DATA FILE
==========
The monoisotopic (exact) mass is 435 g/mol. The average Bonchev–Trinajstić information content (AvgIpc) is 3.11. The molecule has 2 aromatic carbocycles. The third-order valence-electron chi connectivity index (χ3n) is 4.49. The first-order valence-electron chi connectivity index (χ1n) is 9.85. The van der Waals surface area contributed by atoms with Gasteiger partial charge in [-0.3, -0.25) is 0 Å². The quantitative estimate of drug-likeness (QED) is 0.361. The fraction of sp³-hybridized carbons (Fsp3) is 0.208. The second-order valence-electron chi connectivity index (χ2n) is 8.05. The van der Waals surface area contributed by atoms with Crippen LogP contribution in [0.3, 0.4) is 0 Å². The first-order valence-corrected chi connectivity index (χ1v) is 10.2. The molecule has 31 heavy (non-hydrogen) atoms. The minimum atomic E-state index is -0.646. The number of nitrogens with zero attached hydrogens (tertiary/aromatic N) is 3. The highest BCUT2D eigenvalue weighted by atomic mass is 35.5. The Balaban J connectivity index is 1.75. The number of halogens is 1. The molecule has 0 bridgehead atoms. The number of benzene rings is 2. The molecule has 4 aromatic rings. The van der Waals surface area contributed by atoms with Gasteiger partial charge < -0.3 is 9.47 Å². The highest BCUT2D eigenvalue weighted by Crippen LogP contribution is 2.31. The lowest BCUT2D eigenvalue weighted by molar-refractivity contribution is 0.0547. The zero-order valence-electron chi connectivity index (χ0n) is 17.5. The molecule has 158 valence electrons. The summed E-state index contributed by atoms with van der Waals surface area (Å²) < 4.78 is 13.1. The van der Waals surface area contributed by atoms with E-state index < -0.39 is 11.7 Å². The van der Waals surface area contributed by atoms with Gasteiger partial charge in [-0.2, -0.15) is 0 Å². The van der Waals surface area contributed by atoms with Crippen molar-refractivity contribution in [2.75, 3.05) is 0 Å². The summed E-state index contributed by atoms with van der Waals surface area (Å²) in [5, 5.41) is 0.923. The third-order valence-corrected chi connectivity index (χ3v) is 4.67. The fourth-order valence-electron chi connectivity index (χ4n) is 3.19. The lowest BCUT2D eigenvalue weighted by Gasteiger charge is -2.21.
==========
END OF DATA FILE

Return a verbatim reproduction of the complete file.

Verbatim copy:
The monoisotopic (exact) mass is 435 g/mol. The average Bonchev–Trinajstić information content (AvgIpc) is 3.11. The molecule has 2 aromatic carbocycles. The third-order valence-electron chi connectivity index (χ3n) is 4.49. The first-order valence-electron chi connectivity index (χ1n) is 9.85. The van der Waals surface area contributed by atoms with Gasteiger partial charge in [-0.3, -0.25) is 0 Å². The quantitative estimate of drug-likeness (QED) is 0.361. The fraction of sp³-hybridized carbons (Fsp3) is 0.208. The second-order valence-electron chi connectivity index (χ2n) is 8.05. The van der Waals surface area contributed by atoms with Crippen LogP contribution in [0.3, 0.4) is 0 Å². The first-order valence-corrected chi connectivity index (χ1v) is 10.2. The molecule has 31 heavy (non-hydrogen) atoms. The minimum atomic E-state index is -0.646. The number of nitrogens with zero attached hydrogens (tertiary/aromatic N) is 3. The highest BCUT2D eigenvalue weighted by atomic mass is 35.5. The Balaban J connectivity index is 1.75. The number of halogens is 1. The molecule has 0 bridgehead atoms. The number of benzene rings is 2. The molecule has 4 aromatic rings. The van der Waals surface area contributed by atoms with Gasteiger partial charge < -0.3 is 9.47 Å². The highest BCUT2D eigenvalue weighted by Crippen LogP contribution is 2.31. The lowest BCUT2D eigenvalue weighted by molar-refractivity contribution is 0.0547. The zero-order valence-electron chi connectivity index (χ0n) is 17.5. The molecule has 158 valence electrons. The summed E-state index contributed by atoms with van der Waals surface area (Å²) < 4.78 is 13.1. The van der Waals surface area contributed by atoms with E-state index < -0.39 is 11.7 Å². The van der Waals surface area contributed by atoms with Gasteiger partial charge in [-0.2, -0.15) is 0 Å². The van der Waals surface area contributed by atoms with Crippen molar-refractivity contribution in [2.75, 3.05) is 0 Å². The summed E-state index contributed by atoms with van der Waals surface area (Å²) in [5, 5.41) is 0.923. The third-order valence-corrected chi connectivity index (χ3v) is 4.67. The fourth-order valence-electron chi connectivity index (χ4n) is 3.19. The lowest BCUT2D eigenvalue weighted by Gasteiger charge is -2.21.